Chris Adrian, the author of two novels and a short-story collection, is one of our most interesting young fiction writers—he is also a practicing pediatrician, a fellow in pediatric hematology-oncology, and a student at divinity school. Rivka Galchen, a novelist who also has a background in medicine, talks with Chris about his forthcoming novel, The Great Night, a magical retelling of A Midsummer Night’s Dream, set in contemporary San Francisco. In the course of their conversation, they discuss talking bagels, the cult sci-fi movie “Soylent Green,” and how to write convincingly about fairies. Rivka and Chris were both recently chosen for the New Yorker’s “20 Under 40” list.
-Eric Chinski, Editor in Chief
Galchen: Who and what lives and happens in The Great Night?
Adrian: The Great Night is a retelling of Shakespeare’s A Midsummer Night’s Dream set in Buena Vista Park in San Francisco in the summer of 2008. Three people—two men and a woman—get lost in the park on their way to a party and have a common adventure involving fairies, a monster, and the ghosts of their recently deceased romantic relationships. Around and in between the action of this main story, Titania struggles in the aftermath of the death of her adopted son and the subsequent breakdown of her thousand-year marriage to Oberon, and a group of homeless people stage a musical production of Soylent Green (called Soylent Green!) for the benefit of the evil mayor of San Francisco.
Galchen: I know it’s hard to say what idea or incident a novel grows out of, but what element do you think was there earliest for this novel?
Adrian: I think the idea of Buena Vista Park being an uncanny place probably came first. Viewed from my neighborhood at particular times of the day, it looks decidedly magical or spooky, and from the image of that park surrounded by fog under a full moon, it was a pretty minuscule effort to imagine that something really weird might be going on there. I’m not totally sure how that weird thing became a fairy adventure. It may or may not be because of the park’s reputation (rather undeserved these days) as a gay cruising ground.
Galchen: Fairies, the dead, avenging angels: these are normal denizens in your fiction. Does it change the way you think of the more straightforwardly “human” characters?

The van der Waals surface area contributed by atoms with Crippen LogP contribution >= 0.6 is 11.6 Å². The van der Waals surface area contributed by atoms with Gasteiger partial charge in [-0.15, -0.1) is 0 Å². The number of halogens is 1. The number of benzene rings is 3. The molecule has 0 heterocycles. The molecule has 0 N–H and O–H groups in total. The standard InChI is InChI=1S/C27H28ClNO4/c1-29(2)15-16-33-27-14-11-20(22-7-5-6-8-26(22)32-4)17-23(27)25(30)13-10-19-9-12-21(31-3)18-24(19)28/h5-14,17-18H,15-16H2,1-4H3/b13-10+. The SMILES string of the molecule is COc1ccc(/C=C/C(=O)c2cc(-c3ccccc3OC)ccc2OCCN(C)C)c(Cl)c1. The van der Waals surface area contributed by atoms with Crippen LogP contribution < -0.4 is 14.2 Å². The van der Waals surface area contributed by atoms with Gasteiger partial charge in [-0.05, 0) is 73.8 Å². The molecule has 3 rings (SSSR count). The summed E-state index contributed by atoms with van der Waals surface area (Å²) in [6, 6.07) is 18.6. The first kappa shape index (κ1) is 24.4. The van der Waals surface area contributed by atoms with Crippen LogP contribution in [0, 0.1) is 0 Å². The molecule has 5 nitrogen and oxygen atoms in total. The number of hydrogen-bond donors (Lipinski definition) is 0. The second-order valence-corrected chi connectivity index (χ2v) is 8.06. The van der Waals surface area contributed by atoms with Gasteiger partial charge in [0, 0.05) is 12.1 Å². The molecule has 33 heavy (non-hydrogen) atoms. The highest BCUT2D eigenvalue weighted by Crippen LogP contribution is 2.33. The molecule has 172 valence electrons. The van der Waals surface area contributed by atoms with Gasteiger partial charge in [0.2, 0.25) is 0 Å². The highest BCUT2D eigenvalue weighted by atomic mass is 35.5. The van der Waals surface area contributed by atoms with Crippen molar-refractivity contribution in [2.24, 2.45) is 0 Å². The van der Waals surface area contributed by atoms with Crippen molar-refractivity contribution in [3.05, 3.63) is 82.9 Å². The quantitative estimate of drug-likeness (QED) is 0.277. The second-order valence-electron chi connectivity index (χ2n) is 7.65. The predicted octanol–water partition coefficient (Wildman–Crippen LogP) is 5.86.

Adrian: I tend to think of those sorts of characters—angels and ghosts and fetuses and talking bagels—as human in pretty ordinary ways, though it always feels like a tall order to write well enough about them that the reader will see them that way, too. But in this story the main supernatural characters come to be intoxicated (and ruined) by their experience of ordinary human emotions in a way that called a much more explicit attention to the borders around and intersections between the defining desires of the “real” and “unreal” characters. The inhuman characters in the story long for and are oppressed by love, and the human characters long for and are oppressed by magic, and one of the chief discoveries of the writing was coming to understand how they are all longing for and oppressed by the same thing.
Galchen: The Great Night is your third novel, after Gob’s Grief and The Children’s Hospital. How does this one fit, or not fit, among its siblings?
Adrian: It feels like a bit of a lark compared to those other two, though it was mechanically just as hard to write and emotionally much harder to write. It feels a bit less ambitious than either of those novels, but if I boil all of them down to one-line questions it seems to fall into place with them: if I can say that Gob’s Grief asked What shall we do about death? and The Children’s Hospital asked What shall we do about sin?, then I suppose I can say that this one asks What shall we do about love? That was certainly the question that was perplexing (and torturing) me during the time that I wrote it.
Galchen: I understand that this book’s ending kept revising itself. What power won out?
Adrian: I had the idea for the novel long before I figured out how to write it or became possessed of the sustained inspiration necessary to bring it out of the realm of daydreams into actual words that other people could read. What brought both of those things about was the disintegration of my relationship with my boyfriend. The novel became a sort of open letter to him about why it was in the universe’s best interest that we get back together, and at the same time it was a sort of weapon of mass emotional destruction aimed, rather angrily, at his heart. It was written out of order, so I had the ending done even when I had only about half of the total manuscript done, and near the halfway mark he asked to get back together, and suddenly it no longer seemed appropriate to seek to bring him to permanent tears by means of a national publication. The novel got a much happier ending after that, and the obsessive particulars of our relationship that had been figuratively transcribed into the novel got subsumed by a movement in the story that was considerably more general and generalizable. Which was all for the best, I think, though I kind of still want it to make him cry (a little).
Galchen: If this novel were a meal, a tiny feast say, what would it be?
Adrian: Probably an assortment of those odd-tasting foreign candies that you keep sucking because you can’t decide if the flavor is appalling or delicious.
“The Entire Northern Side Was Covered with Fire,” by Rivka Galchen, The New Yorker
“A Tiny Feast” by Chris Adrian, The New Yorker